The latest from our Head Greenkeepers from both courses.
The Park Course
It is lovely to finally have golf back enjoying all our hard work but I must say it was nice for the course to have a break after the hectic summer months. It was an ideal time to concentrate on some project work around the course. The greens and tees enjoyed the rest and some well needed deep aeration work, 13mm tines going 250mm in depth certainly broke up some compaction in the soil profile allowing them to breathe a little. We applied our organic granular fertiliser on the greens which will keep up their health through this next period.
Scroll through the gallery below to see what we've been up to.
Look forward to seeing you on the course!
Simon Berry, Head Greenkeeper, The Park Course
The Downs Course
I think we can all agree it’s been a strange and tough year for everyone. As I write this blog, the course overall, is in good condition. The greens are fairly healthy for the time of year, albeit with a few disease scars due to the extremely high disease pressure in the last 10 weeks. Warm, moist weather (warmest November on record) has spread the turf grass disease Microdochium nivae or Fusarium, even though preventive fungicides have been applied. Currently in the sports turf industry we are no longer able to use a number of chemicals we used to use to control turf diseases, the chemicals now available to us are now weaker and do not last as long as previous fungicides, due to regulations which are trying to lower soil contamination. The valley holes, 1st and putting green have been hit the worst, due to high humidity on these holes, as they have a different climate to the rest of the course. During the winter months we concentrate more on plant health, having a thicker sward in the green to help with wear and tear and to keep the green from becoming thin and weak, which will lead to decreased disease attacks.
Whilst on chemical restrictions, there are no longer any products available on the market to deal with worm castings. Currently we are having issues with the amount of worm castings on the 18th fairway and had some compaction issues before the 2nd Lockdown. We were struggling to get machinery onto the 18th fairway and tried to aerate the area using both our verti-drainer and hollow corer. Unfortunately, these were un-successful, as the large stones in the soil profile damaged our machinery within a few meters of operation. However, we did manage to de-compact the fairway using a shockwave machine, which put cracks in the profile and aided water movement through the soil. This worked very well on the fairway, we decided to do the whole 18th hole and it has really firmed up the whole area. We also applied 20 tonne of sand to the fairway to deter worm activity and help dry out castings, making them easier to brush off.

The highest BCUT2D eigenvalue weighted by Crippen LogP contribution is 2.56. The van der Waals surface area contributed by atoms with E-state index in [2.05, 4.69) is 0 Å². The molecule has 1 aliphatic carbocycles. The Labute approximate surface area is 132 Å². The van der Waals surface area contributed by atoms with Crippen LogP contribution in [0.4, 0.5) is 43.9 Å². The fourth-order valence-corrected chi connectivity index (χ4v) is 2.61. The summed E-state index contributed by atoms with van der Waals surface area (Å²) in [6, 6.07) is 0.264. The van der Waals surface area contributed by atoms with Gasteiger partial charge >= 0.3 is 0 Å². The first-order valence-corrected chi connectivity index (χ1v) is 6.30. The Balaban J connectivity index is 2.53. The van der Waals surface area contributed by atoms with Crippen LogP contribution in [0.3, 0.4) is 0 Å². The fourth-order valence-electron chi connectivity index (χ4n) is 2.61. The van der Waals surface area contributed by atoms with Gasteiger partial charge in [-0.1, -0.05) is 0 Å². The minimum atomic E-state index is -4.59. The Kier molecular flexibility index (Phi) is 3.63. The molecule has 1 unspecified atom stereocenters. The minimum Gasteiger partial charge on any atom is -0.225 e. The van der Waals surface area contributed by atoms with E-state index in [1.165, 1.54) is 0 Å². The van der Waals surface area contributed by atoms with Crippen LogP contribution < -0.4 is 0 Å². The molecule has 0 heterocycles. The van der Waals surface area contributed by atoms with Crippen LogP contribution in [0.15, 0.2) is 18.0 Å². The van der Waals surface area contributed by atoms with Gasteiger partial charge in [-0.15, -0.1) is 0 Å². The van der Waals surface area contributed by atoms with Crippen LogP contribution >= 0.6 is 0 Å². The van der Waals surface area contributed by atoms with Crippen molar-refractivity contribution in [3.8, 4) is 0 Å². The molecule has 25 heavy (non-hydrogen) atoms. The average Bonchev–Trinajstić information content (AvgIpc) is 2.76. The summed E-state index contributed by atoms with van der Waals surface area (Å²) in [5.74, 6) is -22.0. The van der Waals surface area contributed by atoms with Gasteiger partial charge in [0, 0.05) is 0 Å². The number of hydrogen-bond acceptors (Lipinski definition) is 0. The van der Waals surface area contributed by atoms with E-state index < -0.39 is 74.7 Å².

We have completed some of the bunker renovation project on holes 5,6,7 and 8. This consisted of removing existing sand, changing the bases so we can provide more consistent sand levels, lining the bunker bases with turf to act as a barrier for any chalk contaminating the bunker, then changing the sand over to the new china clay sand. We will look to renovate the 16th and 17th bunkers in the new year.
Fairway surfaces in general have come back extremely well after a tera rake, which scratched the surface and removed some of the dead matter in the upper profile. Followed by a good germination rate from the fescue seed, which was over seeded in October, has brought back nearly all the areas which were struggling.
Looking forward into the new year, we will continue with our organic fertiliser program to change the characteristics of the soil profile, creating a beneficial microbe soil which will help in the future against turf diseases and increase nutrient availability in the soil. Also, with increased cultural practices, such as verti-cutting, scarifying and topdressing, the greens performance will gradually improve, becoming firmer and faster, as well as becoming more consistent. You may start to notice a few changes on the course, as we progress with our ecology plan, this will include raising canopies of woodland areas, planting trees and hedges, creating wildlife habitats and increasing wild flower areas.